Water company facing £35.8 million fineSevern Trent customers will get bill discount
08 April 2008
Severn Trent Water is facing a £35.8 million fine for deliberately providing false data to industry regulator Ofwat and providing poor customer service.
The proposed penalty - which equates to 3% of the company's turnover - is for misreporting customer service data during 2005 and earlier years, as well as ‘substandard’ service.
Severn Trent Water's actions resulted in customers paying higher bills than they should have done, Ofwat said.
The regulator said the company's shareholders would bear the entire cost of the proposed penalty and it could not be passed on to its customers.
Ofwat Chief Executive Regina Finn said: ‘Severn Trent Water's behaviour was unacceptable. The size of the proposed fine reflects how seriously Ofwat takes the deliberate misreporting of information.
‘This sends a clear message to the company and to the rest of the water sector - Ofwat will protect consumers and companies must comply with their legal obligations or pay the price.’
Severn Trent Water's behaviour was unacceptable
Ofwat said that by deliberately misrepresenting its performance, Severn Trent Water had prevented the regulator from identifying failures in the company's customer service and taking action to improve that service.
Customers subsequently received a service that was far below what the company had reported it was delivering, and in many cases was below the statutory minimum standards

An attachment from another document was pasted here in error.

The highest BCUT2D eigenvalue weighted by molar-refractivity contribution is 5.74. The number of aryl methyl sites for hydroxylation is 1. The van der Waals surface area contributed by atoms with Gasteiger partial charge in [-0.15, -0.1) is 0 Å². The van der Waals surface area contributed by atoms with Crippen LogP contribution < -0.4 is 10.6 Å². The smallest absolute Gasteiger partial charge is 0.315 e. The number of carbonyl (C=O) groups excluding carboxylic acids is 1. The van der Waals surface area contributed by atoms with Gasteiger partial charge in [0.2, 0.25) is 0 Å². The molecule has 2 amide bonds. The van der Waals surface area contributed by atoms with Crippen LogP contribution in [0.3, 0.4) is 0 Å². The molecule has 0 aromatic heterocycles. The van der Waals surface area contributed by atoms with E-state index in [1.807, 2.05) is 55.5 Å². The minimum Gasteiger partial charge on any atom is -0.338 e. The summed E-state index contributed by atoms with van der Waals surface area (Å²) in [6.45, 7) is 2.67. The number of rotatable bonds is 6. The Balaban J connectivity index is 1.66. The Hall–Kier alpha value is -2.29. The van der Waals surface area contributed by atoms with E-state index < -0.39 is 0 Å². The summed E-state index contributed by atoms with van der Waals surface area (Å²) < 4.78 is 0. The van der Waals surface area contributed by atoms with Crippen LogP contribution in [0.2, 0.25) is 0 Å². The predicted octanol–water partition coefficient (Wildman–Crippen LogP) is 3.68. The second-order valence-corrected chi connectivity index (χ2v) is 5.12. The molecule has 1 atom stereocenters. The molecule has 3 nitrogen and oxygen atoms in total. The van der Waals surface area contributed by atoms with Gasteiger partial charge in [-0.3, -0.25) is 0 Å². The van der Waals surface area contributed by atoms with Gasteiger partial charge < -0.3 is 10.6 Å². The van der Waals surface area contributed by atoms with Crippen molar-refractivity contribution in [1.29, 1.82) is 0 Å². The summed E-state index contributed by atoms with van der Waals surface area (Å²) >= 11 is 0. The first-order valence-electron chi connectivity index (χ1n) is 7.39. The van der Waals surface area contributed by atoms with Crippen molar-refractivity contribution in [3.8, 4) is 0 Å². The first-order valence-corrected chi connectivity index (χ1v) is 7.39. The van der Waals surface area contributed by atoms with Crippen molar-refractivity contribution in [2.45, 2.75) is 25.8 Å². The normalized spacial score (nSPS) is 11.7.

Severn Trent Water's actions also resulted in customers paying higher bills than they should have done. Some customers also missed out on payments they were entitled to because performance fell below prescribed standards.
Severn Trent Water serves more than 8 million customers in England and Wales.
Severn Trent Chief Executive Tony Wray said the company was lowering bills for customers by £10.6 million - about £2.40 off each customer's annual bill - to ensure it had not profited in any way.
He added: ‘There is no doubt that the previous regime and culture in place during the era from 2000 to 2004 was overly bureaucratic and lacked sufficient controls and procedures.
‘Those who were responsible for the customer relations mistakes are no longer with Severn Trent and we apologise to our customers for their failings.’
In a separate case of misreported data, Severn Trent said it would today plead guilty to two offences relating to leakage figures supplied to Ofwat in 2001 and 2002. The pleas are due to be entered at City of London Magistrates' Court.
The £35.8 million proposed fine would be paid to the Treasury but a water watchdog, the Consumer Council for Water, said it was disappointed the money won't be used to help consumers.
Spokesman James Perowne said: ‘A precedent for this was set in 2006 when Thames Water missed its leakage targets.
‘Instead of imposing a fine, Ofwat agreed that Thames should invest an extra £150 million of shareholders' money in order to replace ageing pipes.
‘We would have preferred it if a similar arrangement was made in this situation. In fact we called for Ofwat to reduce customer bills as a penalty, rather than giving the money to the Treasury.’